This insidious and pervasive view has led to a poor understanding of mental health issues. Another recent mental health survey completed by 1,019 crew members across all onboard departments, ages, length of service in the sector and nationality in 2021 asked crew what mental health issues they had experienced on board, with stress and then anxiety topping the list with a reported 69 per cent and 57 per cent respectively.
The top three contributors to poor or deteriorating mental health were:
Crew tension/politics (59%)
Poor sleep (47%)
By addressing this topic and that of overall psychological safety, “the maritime industry would be communicating to current and future seafarers the need for education through training, proactivity calling for greater established standards, thus increasing confidence and job satisfaction in the industry,” it said in the study (The State of the Superyacht Sector by Quay Crew and in Association with Mental Health Support Solutions).
With only 11 per cent of crew having ever received mental health training since working in yachting, but a whopping 85 per cent of crew responding ‘yes’ to the question: “Did you find it/would it be useful?”, it seems we not only need it, but actively want mental health training to be a part of our yachting world and career paths.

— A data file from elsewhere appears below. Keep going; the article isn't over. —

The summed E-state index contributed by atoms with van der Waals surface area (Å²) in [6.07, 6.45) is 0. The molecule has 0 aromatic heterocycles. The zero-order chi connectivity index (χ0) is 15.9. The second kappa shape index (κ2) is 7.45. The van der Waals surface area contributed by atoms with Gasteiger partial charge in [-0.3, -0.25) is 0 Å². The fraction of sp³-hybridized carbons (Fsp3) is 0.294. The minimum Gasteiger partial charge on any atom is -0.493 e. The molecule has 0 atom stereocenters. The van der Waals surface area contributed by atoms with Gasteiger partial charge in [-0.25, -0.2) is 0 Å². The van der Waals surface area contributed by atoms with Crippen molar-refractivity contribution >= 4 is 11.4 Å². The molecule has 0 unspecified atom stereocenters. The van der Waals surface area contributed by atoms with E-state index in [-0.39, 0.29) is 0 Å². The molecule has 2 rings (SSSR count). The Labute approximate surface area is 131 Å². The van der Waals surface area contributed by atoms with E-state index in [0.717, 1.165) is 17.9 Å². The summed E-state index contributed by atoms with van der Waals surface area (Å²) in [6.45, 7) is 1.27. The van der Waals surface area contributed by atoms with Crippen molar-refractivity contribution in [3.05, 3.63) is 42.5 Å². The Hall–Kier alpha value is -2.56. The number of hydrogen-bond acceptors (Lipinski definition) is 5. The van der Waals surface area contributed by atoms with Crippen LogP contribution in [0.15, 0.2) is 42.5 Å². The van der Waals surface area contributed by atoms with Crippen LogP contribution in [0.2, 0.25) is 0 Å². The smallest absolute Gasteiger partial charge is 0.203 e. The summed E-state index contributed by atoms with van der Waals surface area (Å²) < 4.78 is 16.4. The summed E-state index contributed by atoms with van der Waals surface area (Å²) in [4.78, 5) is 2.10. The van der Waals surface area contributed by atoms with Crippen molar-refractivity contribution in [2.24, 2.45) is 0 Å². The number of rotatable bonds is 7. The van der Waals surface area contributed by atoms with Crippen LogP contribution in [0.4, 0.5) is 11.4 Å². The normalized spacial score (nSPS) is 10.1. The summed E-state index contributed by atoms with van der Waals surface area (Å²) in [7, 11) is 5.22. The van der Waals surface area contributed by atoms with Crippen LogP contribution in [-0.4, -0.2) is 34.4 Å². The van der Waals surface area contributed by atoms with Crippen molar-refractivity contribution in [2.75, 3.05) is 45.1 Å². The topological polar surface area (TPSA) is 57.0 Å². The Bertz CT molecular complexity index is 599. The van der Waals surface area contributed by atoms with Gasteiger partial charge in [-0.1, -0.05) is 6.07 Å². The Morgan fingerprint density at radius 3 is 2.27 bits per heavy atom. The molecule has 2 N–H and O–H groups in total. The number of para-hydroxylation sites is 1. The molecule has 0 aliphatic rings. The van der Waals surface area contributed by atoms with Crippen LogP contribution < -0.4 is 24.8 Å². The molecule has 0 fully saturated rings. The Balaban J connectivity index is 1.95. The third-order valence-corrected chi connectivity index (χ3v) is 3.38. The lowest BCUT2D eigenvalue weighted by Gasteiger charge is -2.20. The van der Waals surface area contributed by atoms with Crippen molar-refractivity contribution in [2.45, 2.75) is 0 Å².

The aims of SEAS THE MIND's Mental Health First Aid training (MHFA) are to preserve life where a person may be at risk; provide help to prevent poor mental health from becoming more serious; promote recovery from poor mental health; and provide comfort to a person with poor mental health. Take out the word ‘mental’ from each of those statements and you’ll find the aims are closely related to the aims of physical first aid, and we all understand the importance of having resilient and robust health on board and training to help us in an emergency situation when we know no helicopters can get to us and no firemen are going to be repelling down our topsides to fight our fires. The same applies to mental health.
Mental health support for seafarers
SEAS THE MIND’s MHFA for Yachting educates you in the causes and sources of stress, when to know it is a natural and normal response and how to honour it and accept it as part of our manmade world or when to be concerned and take action for yourself or others through an action plan.
The International Seafarers’ Welfare and Assistance Network (ISWAN) is an international maritime charity which works to improve the lives of seafarers and their families with services. For professional yacht crew, we operate the free, 24-hour helpline Yacht Crew Help – the number one free, confidential, 24/7/365, multilingual helpline providing help and support to seafarers and their families around the world.
Anxiety UK is a UK based registered charity for those affected by anxiety, stress and anxiety-based depression.
Betterhelp.com (online US based therapy) & MHSS Online Therapy for Stress & Anxiety.